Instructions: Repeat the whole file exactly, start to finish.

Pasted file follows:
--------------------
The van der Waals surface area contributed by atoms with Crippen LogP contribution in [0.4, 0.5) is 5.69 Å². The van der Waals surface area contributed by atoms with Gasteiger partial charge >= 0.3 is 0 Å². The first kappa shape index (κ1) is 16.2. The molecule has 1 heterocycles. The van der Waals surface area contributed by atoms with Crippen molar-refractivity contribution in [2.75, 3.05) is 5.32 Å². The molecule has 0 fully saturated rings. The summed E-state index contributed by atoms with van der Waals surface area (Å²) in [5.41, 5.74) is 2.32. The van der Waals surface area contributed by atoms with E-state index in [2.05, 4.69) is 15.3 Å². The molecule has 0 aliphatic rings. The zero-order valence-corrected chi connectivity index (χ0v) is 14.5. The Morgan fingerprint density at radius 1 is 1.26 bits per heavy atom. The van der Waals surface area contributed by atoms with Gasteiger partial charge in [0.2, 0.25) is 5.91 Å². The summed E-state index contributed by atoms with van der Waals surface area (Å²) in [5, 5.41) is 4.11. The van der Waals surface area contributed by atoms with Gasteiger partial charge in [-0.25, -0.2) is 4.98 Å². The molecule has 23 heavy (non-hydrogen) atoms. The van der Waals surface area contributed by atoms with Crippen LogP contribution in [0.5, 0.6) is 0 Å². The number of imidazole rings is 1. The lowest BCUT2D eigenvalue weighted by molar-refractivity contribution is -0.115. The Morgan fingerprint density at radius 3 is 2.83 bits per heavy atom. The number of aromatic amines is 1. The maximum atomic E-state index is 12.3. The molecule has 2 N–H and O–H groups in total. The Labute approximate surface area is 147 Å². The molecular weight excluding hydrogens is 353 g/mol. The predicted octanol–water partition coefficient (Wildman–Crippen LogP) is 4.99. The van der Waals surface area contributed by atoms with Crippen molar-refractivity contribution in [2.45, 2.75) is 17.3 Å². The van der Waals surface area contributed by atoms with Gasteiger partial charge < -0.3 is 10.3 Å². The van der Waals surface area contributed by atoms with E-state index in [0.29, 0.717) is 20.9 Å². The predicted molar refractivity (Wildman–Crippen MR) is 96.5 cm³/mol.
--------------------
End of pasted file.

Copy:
The van der Waals surface area contributed by atoms with Crippen LogP contribution in [0.4, 0.5) is 5.69 Å². The van der Waals surface area contributed by atoms with Gasteiger partial charge >= 0.3 is 0 Å². The first kappa shape index (κ1) is 16.2. The molecule has 1 heterocycles. The van der Waals surface area contributed by atoms with Crippen molar-refractivity contribution in [2.75, 3.05) is 5.32 Å². The molecule has 0 fully saturated rings. The summed E-state index contributed by atoms with van der Waals surface area (Å²) in [5.41, 5.74) is 2.32. The van der Waals surface area contributed by atoms with E-state index in [2.05, 4.69) is 15.3 Å². The molecule has 0 aliphatic rings. The zero-order valence-corrected chi connectivity index (χ0v) is 14.5. The Morgan fingerprint density at radius 1 is 1.26 bits per heavy atom. The van der Waals surface area contributed by atoms with Gasteiger partial charge in [0.2, 0.25) is 5.91 Å². The summed E-state index contributed by atoms with van der Waals surface area (Å²) in [5, 5.41) is 4.11. The van der Waals surface area contributed by atoms with Gasteiger partial charge in [-0.25, -0.2) is 4.98 Å². The molecule has 23 heavy (non-hydrogen) atoms. The van der Waals surface area contributed by atoms with Crippen LogP contribution in [0.5, 0.6) is 0 Å². The number of imidazole rings is 1. The lowest BCUT2D eigenvalue weighted by molar-refractivity contribution is -0.115. The Morgan fingerprint density at radius 3 is 2.83 bits per heavy atom. The number of aromatic amines is 1. The maximum atomic E-state index is 12.3. The molecule has 2 N–H and O–H groups in total. The Labute approximate surface area is 147 Å². The molecular weight excluding hydrogens is 353 g/mol. The predicted octanol–water partition coefficient (Wildman–Crippen LogP) is 4.99. The van der Waals surface area contributed by atoms with Crippen molar-refractivity contribution in [2.45, 2.75) is 17.3 Å². The van der Waals surface area contributed by atoms with Gasteiger partial charge < -0.3 is 10.3 Å². The van der Waals surface area contributed by atoms with E-state index in [0.29, 0.717) is 20.9 Å². The predicted molar refractivity (Wildman–Crippen MR) is 96.5 cm³/mol.